Radio 4’s Anthony Roman (the band, not the station) do the Cd thing - Dinosaur Jr, Pavement, David Bowie.

On Band is The Futureheads - “the pleasure I obtain from music is quite sexual” says Barry; which, I guess, makes us like we’re peering into his bedroom?

Luke Steel from the Sleepy Jackson says “ I feel like I’m ministering through my music” - which is probably better than getting stiffies from it.

Har Mar Superstar - he knows not to overstay his welcome at a strip club, apparently, but apparently hasn’t noticed the ‘welcome’ mat for his faux-career being rolled up already. We don’t need another Ferrino. Mind you, the next features are Corey Taylor and Steve O, so maybe it’s a secret feckless one-joke tossers special?

“We’re not living for fame and fortune, we don’t think that equals happiness. The trick is not to become satisifed. I’m pushing away enjoyment on a lot of levels constantly” explains Jack White. However keen he is to push away enjoyment, he’s happy to take a break from pushing away millions of dollars He’s unabashed about getting sponsored by Nissan, but points out they didn’t autograph a car like they were meant to. It’s a life of small victories.Meg keeps mostly quiet, especially so when Ryan Adams name crops up. Finally, Jack: “I’m 27. That’s the age of rock and roll death. I’m going to try and get through this year without dying.”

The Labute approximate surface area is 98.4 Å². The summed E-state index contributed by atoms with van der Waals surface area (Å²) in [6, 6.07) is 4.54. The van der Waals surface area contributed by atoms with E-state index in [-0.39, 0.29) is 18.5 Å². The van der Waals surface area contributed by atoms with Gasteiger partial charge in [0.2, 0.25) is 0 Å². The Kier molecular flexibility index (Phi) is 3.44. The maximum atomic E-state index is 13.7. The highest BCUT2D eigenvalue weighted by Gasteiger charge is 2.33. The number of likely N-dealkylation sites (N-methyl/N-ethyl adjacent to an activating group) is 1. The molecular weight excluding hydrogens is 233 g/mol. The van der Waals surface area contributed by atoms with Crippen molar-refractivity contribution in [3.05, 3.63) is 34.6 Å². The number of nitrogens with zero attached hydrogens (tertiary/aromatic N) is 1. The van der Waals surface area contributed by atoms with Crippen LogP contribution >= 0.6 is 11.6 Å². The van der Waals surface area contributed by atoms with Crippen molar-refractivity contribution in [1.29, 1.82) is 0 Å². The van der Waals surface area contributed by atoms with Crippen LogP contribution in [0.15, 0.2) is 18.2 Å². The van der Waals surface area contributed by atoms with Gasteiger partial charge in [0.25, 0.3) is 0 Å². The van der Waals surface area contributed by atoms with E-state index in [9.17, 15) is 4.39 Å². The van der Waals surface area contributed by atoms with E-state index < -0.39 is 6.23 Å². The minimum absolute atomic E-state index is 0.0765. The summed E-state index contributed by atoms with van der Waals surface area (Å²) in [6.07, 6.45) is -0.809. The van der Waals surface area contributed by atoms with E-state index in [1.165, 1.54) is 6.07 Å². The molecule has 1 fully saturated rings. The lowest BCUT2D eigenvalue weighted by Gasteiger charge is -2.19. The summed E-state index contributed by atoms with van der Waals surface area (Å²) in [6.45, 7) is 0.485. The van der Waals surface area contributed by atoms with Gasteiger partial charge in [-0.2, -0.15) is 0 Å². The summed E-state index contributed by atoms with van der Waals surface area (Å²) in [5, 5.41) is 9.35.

Reviews
albums
white stripes - elephant - “there’s the implication he can do more... the most fully-realised white stripes album yet”, 9
turin brakes - ether song - “knight’s vocals occassionaly buckle under the weight of their Jeff Buckley-isms”, 8